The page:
I sat down to work on our family budget yesterday and it was… unpleasant.
I am not a math person. I’m not a person who thinks well in this way. I worked extremely hard to get an A in basic college algebra. It takes considerable effort and a lot of repetition for me to do math right, and even then, my brain trends towards the unrealistically optimistic. I’m a “round up” kind of gal. I had been working on a budget for awhile, here and there, using estimations of biweekly payments, etc etc — estimations that I thought were very conservative. But, I was off by about $600, which is a lot of money to “find” in an already dramatically scaled back “Lauren quit grad school and ruined our lives” plan.
I’m not the only one facing the harsh reality of the real world economy, versus the grad school economy. A much-circulated Chronicle article about PhDs on food stamps makes it clear that whether you finish or not, the transition from grad school economics to real world economics is devastating to a lot of people. And if you have the stomach to read the comments, you’ll note that many of them are a variation on the theme of “They got what they deserved” or “How could they be so stupid?” or “What part of ‘loan’ did they not understand?”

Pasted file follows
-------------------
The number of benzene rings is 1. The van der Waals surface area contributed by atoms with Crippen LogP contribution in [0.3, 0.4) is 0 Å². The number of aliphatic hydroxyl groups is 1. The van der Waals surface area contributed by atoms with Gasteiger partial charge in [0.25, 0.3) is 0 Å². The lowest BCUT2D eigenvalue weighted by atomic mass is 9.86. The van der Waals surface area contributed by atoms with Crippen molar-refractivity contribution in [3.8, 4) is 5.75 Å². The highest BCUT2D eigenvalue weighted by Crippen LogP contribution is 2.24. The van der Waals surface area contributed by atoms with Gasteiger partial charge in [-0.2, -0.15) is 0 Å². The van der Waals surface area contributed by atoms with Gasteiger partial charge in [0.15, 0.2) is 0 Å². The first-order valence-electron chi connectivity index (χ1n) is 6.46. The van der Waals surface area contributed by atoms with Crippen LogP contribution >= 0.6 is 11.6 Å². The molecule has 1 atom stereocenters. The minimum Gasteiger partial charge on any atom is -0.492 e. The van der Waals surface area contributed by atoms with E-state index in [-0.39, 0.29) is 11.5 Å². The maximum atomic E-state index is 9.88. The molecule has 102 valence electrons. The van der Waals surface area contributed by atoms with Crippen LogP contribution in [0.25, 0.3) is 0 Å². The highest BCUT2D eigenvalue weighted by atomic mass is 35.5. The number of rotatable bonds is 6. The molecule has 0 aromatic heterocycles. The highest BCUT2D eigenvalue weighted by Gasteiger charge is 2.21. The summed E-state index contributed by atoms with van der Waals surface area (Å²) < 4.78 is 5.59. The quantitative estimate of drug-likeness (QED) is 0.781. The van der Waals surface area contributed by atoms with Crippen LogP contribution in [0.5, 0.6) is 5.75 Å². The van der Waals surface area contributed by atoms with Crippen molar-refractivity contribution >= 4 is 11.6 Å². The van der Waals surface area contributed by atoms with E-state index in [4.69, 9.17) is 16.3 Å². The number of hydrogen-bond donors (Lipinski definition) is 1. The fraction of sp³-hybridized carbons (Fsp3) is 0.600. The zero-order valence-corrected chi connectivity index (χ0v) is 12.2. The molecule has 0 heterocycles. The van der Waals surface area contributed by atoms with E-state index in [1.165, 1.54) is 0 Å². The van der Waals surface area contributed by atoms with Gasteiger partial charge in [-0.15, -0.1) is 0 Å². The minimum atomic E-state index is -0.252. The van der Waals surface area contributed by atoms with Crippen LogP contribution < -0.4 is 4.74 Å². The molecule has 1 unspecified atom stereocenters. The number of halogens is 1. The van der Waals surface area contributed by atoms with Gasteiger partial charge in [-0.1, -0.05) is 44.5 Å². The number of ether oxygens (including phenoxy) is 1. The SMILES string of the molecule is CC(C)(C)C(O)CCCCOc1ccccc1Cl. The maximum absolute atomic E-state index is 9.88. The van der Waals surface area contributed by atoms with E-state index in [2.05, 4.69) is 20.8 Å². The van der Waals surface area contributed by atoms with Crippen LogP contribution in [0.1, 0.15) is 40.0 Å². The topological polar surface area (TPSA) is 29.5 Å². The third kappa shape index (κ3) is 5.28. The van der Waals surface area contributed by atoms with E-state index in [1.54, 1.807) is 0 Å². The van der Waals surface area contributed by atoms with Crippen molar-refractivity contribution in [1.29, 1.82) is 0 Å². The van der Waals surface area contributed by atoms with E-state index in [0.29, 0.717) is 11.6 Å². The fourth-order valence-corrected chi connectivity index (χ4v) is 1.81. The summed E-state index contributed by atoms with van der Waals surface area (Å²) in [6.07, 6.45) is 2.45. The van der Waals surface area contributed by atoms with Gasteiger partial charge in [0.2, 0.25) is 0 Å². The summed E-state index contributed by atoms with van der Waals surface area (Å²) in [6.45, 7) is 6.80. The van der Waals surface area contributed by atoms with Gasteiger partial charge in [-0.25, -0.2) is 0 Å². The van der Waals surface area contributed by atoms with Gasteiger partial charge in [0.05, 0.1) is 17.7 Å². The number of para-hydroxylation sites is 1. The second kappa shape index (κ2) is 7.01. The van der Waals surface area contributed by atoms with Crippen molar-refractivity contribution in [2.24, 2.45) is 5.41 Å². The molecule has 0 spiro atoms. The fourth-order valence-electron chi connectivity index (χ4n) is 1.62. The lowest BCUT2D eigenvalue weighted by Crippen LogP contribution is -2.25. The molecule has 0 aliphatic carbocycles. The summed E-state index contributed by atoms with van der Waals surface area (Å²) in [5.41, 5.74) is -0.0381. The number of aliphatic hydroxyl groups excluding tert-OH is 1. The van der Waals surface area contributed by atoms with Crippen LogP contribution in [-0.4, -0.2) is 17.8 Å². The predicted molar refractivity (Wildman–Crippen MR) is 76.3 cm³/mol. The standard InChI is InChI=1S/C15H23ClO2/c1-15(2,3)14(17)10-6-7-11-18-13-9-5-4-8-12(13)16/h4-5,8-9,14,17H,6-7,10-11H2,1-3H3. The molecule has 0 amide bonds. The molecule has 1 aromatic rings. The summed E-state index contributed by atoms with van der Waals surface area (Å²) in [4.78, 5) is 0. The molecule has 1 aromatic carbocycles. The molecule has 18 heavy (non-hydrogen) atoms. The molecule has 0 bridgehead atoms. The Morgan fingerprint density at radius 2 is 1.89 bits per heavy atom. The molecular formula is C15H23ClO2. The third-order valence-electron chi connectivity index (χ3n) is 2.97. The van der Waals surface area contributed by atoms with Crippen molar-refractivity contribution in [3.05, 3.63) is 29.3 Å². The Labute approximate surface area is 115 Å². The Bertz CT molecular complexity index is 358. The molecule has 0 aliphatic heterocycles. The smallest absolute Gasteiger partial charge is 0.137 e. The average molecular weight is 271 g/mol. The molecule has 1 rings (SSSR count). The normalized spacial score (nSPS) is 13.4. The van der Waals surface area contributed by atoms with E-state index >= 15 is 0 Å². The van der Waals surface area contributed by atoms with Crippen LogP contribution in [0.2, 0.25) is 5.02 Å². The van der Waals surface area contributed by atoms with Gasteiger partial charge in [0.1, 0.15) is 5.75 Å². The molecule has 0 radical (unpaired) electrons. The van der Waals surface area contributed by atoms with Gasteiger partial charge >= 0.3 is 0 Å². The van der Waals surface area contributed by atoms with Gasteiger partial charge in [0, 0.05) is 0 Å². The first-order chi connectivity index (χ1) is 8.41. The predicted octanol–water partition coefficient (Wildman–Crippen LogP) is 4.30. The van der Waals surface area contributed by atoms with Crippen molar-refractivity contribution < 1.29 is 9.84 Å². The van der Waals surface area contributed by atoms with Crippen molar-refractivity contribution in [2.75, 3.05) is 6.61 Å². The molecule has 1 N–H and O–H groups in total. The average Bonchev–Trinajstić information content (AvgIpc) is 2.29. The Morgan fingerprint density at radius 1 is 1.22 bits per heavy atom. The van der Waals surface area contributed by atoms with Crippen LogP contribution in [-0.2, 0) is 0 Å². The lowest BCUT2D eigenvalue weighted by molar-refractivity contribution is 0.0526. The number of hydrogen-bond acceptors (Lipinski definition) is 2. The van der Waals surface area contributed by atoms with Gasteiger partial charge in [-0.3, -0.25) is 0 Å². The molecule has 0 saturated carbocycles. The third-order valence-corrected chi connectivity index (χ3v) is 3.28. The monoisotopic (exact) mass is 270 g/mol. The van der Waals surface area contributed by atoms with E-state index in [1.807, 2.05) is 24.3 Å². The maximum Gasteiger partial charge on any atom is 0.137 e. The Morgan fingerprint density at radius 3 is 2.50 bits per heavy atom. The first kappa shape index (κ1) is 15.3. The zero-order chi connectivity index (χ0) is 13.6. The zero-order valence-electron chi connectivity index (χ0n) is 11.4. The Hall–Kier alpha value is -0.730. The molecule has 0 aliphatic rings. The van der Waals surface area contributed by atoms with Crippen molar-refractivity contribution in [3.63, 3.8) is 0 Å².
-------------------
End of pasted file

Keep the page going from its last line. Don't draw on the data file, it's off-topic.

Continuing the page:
And it’s true, it’s insane that we all fell for it and made chronically bad choices when it comes to economics. But, here’s the thing: everyone else was doing it. First of all, insane willingness to take on debt has staggeringly obvious precedence in every facet of American life from the housing bubble to the net bubble to the national debt. PhDs aren’t the only ones being blithering idiots in a culture predicated on getting what you want right now and paying for it, literally and figuratively, later on.
But beyond that, I think in grad school there is a special economic culture; or at least, I felt like I was part of a strange little world in which there were different economic expectations and rules. The sort of unspoken rule I — and many of my peers — operated on went along the lines of, “If I’m going to be paying this debt off for the rest of my life, the amount of debt I’m in really doesn’t matter.” Continue reading